|Publication number||US5025314 A|
|Application number||US 07/559,486|
|Publication date||Jun 18, 1991|
|Filing date||Jul 30, 1990|
|Priority date||Jul 30, 1990|
|Publication number||07559486, 559486, US 5025314 A, US 5025314A, US-A-5025314, US5025314 A, US5025314A|
|Inventors||John C. Tang, Scott L. Minneman|
|Original Assignee||Xerox Corporation|
|Export Citation||BiBTeX, EndNote, RefMan|
|Patent Citations (7), Referenced by (177), Classifications (16), Legal Events (5)|
|External Links: USPTO, USPTO Assignment, Espacenet|
The present invention relates generally to communication devices. More specifically, the invention relates to interactive devices presenting real-time audio and video images for facilitating remote collaboration between users.
The nature of the modern workplace has reached a point where two or more collaborators can work independently yet simultaneously on the same creation while being physically separated from one another. This is often required when the two or more collaborators are at different worksites, separated by small or even great distances. Such a situation will generally be referred to as "remote collaboration", and because some system is usually employed to facilitate such remote collaboration, each collaborator will generally be referred to as a "user" of such a system.
We have observed that collaboration, in general, often involves creating and referring to text and graphics. The created text and graphics generally must be shared by each collaborator. This sharing may be facilitated by a system which provides what will be called hereinafter a "shared workspace." Working without a shared workspace can limit collaboration by: (1) limiting the common understanding about a thing, task, etc., being referred to, (2) limiting the ability of one collaborator to visually add to or comment on the work of another collaborator, (3) causing significant delays in the stream of communication between collaborators, etc. Furthermore, we have observed that collaborators in general need to have an adequate awareness of each other in order to interact effectively. We have found that when collaborators work together in a shared workspace, the collaborators need to see not only the textual and graphic marks that are made, but they must also pay attention to the process of making, referring to, and using those marks, and must be contemporaneously aware of the markings and the person making those markings. Seeing this process helps the collaborators interpret the marks, retain the information presented, mediate their interaction, etc.
There exists in the art a number of devices or systems allowing or facilitating various degrees of use of a shared workspace. Some, for example, allow remote users only to view the workspace. For example, U.S. Pat. No. 3,755,623, issued to Cassagne, discloses a video system allowing presentation of an image of a document or the like which may be referred to by the user that includes a portion of the user, such as one or both hands, gesturing in relation to the document. Other users are presented with a view of the document. However, only the participant who has the document can gesturally refer to it, the other collaborators cannot enact their gestures with respect to the document.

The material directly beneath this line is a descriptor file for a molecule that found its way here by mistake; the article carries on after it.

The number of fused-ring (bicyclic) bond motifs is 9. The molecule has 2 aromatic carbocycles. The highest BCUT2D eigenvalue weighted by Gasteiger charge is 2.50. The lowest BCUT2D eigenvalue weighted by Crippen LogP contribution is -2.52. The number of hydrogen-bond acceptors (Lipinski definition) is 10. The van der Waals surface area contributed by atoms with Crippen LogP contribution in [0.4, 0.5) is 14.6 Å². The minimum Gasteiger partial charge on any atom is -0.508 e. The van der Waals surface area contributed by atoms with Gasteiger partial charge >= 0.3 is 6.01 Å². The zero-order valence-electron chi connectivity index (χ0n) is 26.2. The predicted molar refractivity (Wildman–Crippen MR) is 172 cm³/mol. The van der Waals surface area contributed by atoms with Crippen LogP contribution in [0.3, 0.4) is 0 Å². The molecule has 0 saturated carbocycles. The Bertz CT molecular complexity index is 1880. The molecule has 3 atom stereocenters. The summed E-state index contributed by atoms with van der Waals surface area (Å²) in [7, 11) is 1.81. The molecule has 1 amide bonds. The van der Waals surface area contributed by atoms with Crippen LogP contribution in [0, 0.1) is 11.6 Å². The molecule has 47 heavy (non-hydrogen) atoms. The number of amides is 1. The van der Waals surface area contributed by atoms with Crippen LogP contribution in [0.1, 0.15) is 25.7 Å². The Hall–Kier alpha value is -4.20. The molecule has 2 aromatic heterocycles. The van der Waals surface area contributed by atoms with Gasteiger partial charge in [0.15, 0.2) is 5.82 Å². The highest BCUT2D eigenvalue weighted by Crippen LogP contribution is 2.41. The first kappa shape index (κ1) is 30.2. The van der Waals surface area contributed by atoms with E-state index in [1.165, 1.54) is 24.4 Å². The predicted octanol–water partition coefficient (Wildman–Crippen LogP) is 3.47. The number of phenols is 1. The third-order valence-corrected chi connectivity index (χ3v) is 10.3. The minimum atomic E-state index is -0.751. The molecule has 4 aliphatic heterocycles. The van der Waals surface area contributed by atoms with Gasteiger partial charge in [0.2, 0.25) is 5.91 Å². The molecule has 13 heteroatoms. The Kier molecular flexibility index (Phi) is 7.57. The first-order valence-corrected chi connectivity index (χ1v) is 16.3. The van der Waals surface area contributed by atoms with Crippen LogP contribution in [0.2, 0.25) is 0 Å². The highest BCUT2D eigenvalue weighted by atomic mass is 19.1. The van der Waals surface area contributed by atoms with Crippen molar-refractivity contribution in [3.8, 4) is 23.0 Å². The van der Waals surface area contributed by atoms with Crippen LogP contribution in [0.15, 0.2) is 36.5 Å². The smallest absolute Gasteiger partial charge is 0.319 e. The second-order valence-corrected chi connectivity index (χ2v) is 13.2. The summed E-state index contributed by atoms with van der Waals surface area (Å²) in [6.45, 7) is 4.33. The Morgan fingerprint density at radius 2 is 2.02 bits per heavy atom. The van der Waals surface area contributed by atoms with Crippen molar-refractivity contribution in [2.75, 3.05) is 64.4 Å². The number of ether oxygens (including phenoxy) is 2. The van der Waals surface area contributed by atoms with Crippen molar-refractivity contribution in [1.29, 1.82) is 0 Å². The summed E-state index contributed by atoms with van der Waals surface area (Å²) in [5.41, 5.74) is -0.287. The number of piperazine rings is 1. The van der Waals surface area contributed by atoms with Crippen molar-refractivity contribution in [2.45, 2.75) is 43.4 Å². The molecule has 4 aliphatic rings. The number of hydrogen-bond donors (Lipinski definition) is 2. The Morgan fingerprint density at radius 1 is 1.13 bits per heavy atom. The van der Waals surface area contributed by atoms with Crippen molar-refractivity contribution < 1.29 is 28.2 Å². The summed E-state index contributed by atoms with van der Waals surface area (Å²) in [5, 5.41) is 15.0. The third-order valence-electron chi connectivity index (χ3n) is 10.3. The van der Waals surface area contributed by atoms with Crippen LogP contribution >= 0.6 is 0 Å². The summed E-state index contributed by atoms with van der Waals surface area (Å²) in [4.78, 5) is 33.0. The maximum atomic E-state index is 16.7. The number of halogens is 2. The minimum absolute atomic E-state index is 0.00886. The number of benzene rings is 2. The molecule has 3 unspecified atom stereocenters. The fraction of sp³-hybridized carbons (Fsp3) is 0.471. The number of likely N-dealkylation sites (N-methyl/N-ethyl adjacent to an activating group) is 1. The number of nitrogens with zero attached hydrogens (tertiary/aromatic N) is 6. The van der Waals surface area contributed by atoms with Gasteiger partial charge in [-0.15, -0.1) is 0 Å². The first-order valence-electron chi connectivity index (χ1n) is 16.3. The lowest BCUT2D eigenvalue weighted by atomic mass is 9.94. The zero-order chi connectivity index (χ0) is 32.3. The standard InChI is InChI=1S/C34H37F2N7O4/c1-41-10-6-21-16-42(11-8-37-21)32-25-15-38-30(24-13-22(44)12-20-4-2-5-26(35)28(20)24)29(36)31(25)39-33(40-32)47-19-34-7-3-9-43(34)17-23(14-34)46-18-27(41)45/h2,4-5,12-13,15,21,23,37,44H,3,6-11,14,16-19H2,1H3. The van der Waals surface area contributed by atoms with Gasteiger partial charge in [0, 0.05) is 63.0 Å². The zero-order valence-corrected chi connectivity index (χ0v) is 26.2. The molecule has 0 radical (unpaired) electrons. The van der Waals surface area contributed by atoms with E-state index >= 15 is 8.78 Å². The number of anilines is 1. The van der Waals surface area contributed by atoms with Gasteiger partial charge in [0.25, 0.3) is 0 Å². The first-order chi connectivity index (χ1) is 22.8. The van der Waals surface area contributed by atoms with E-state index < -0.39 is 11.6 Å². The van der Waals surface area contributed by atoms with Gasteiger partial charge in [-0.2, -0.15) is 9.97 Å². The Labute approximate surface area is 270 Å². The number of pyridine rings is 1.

Another reference presenting images of both a user and a document or the like, and allowing some degree of interactive use of the document, is U.S. Pat. No. 4,400,724 issued to Fields. This reference discloses a video teleconferencing system wherein a number of conferees can interactively communicate via a plurality of interconnected monitors and cameras. A document (paper or otherwise) is imaged by a video camera suspended above a "target area" where the document is located. Likewise, gestures relating to the document made within the target area are imaged by the same video camera. The images are presented on the monitors of the other conferees. The other conferees may modify the image by marking over their own target areas or refer to the image by gesture in the appropriate locations in their own target area. The composite of the document's image, modifications, and gestures is distributed for viewing by the conferees on their monitors, which are physically separate from their target areas, in real-time.
Also disclosed in the art are certain systems designed to capture and transmit less than the entire image of a user to a remote location. For example, the work of Myron Kruger on "Videoplace", as described in Artificial Reality, Addison-Wesley (1982), demonstrates a system which captures the outline of a user, and allows computational use of the data about the outline, such as drawing with a finger tip in free space, etc.
We have determined that a number of disadvantages exist in present devices or systems of the type discussed above. First, the devices or systems are of unique or unusual configuration and operation. This requires special skill and training for users, such as learning to draw in one location while viewing the consequences of that action in another. What is desired is a device or system which is simple to operate and similar to existing devices or systems so that the need for training is minimized or obviated.